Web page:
A growing wave of comedians in Nigeria are keeping the country and its diaspora laughing.
Nigerians believe they are some of the funniest people on the internet today.
This claim enjoyed fresh legs in March this year, when the COVID-19 pandemic necessitated a lockdown across the country, leaving many Nigerians stuck at home with plenty of time on their hands.
The comedians among us, aware there was a large bored audience desperate to be engaged rose to the challenge by creating skits that were shared on social media platforms. Many went viral. The sketches were mostly short and showed the comedians embodying different characters and caricatures, using irony and satire to great effect. They were typically relatable, reflecting and making fun of contemporary Nigerian culture but often accessible enough to non-Nigerian audiences as well.
As an art form, comedy skits have a modest history in Nigeria but they have evolved in recent years and exploded during the pandemic. Here are five of the funniest:
Josh Alfred's skits will hit you hard because they're packed with spontaneous punchlines and wordplay. Not to forget his funny props like an oversized pink coat you must have seen in his press shoots. In March, he created the viral skit Don't Leave Me which became a global sensation. The skit has been replicated across the world from the US to South Korea. In the original video, he is asked by his friend behind the camera, Bello Khabir, to say something. Josh replies he can't because he's "on leave", after which the camera pans to show him actually standing on leaves. Other skits have Josh replicating similarly silly wordplay after which Bello invariably responds appreciatively and begs for more, screaming "wait, don't leave me!"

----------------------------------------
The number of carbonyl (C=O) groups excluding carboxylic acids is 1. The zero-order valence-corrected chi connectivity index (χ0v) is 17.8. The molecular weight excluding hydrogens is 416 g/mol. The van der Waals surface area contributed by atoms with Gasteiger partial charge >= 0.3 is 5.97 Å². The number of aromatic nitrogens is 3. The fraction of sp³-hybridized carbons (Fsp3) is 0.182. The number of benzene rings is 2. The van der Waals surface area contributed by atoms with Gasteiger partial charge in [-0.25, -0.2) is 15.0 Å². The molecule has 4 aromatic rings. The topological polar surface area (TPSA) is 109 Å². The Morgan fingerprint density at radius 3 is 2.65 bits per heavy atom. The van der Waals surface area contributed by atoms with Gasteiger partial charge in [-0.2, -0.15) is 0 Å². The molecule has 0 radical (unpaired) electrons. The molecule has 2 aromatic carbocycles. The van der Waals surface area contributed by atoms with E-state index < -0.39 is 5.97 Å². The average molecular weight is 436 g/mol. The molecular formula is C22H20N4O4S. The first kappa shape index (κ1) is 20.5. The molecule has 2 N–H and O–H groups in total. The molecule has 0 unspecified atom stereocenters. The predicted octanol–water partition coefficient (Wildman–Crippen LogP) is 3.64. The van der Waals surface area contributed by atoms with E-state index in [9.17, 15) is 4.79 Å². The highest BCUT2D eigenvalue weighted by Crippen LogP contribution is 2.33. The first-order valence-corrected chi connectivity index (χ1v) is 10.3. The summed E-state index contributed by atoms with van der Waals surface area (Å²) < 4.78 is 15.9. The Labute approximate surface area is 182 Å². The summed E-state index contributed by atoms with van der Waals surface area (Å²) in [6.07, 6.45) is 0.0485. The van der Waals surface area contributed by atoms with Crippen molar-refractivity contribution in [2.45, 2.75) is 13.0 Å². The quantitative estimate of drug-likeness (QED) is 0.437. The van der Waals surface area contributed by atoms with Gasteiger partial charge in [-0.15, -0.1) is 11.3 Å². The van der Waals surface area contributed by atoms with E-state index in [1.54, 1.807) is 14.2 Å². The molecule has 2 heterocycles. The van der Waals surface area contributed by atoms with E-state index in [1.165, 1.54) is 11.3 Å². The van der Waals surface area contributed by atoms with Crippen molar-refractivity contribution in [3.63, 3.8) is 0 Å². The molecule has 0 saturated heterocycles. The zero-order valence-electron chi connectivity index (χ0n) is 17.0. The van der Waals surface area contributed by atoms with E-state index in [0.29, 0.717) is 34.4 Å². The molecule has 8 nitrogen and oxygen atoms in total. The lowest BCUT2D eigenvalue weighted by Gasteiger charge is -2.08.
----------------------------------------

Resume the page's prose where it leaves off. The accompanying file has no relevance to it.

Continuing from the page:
Nosa Afolabi, aka Lasisi Elenu, is plays several characters: members of a middle-class family, poets, internet fraudsters and, most recently, doctors. His well-observed parodies have drawn disapproval among professionals who are often the butt of his jokes, but they have been roundly enjoyed by many more. Of special note are his parodies of internet fraudsters, which took a turn recently as real life fraudster Hushpuppi was arrested in Dubai on charges of conspiracy to launder money, commit cybercrime and fraud to the tune of $1.7 billion. Lasisi's skits arguably make light of such crimes but the comedian maintains he is only interpreting a character as comically as possible.
Taaooma, born Apaokagi Maryam, is prolific. At just 21, her output since the turn of the year has earned her 1.8 million followers across Twitter and Instagram. Her act is based on satirising a typical Nigerian household, where patriarchal and conservative ideals clash with a more youth lifestyle. The point of conflict is usually a female child, who is expected to be "decent" at all times, never bringing shame to the family by way of, say, an unwanted pregnancy . Tacoma's skits are melodramatic and especially humorous when she employs props like head wraps and a fake beard.
Debo Adebayo is the skit maker behind the infamous Mr Macaroni, a sophisticated businessman known for getting into trouble from chasing women. In 'The Workaholic,' for instance, Mr Macaroni's womanising lands him in an embarrassing situation when he tries to get a woman's attention by offering to do her chores. Unbeknown to him, her father is the Ooni of Ife and the work in question is the back-breaking clearing of an expanse of grassland. Mr Macaroni's skits are so funny that his catchphrases such as "You're doing well", "fantabulous" and "freaky freaky" have found their way into everyday urban Nigerian vocabulary.
Gloria Oloruntobi, aka Maraji, tends to be ambitious in the scope of her parodies. She plays as many as five different characters and fits them all on the screen at the same time. Her comedy focuses on simple, sometimes awkward everyday interactions between friends, parents, children, business owners, government officials and so on.In one of her most memorable skits, watched almost a million times on YouTube, she satirises Nigerian parents' reactions to watching sex scenes in films with their children. Maraji is arguably the foremost act in her trade at the moment and has seen her talent catapult her to nationwide fame.
Emmanuel Esomnofu is a culture journalist. He's been published by OkayAfrica, The Kalahari Review, Pan African Music, Music In Africa, Brittle Paper, among others. He's based in Lagos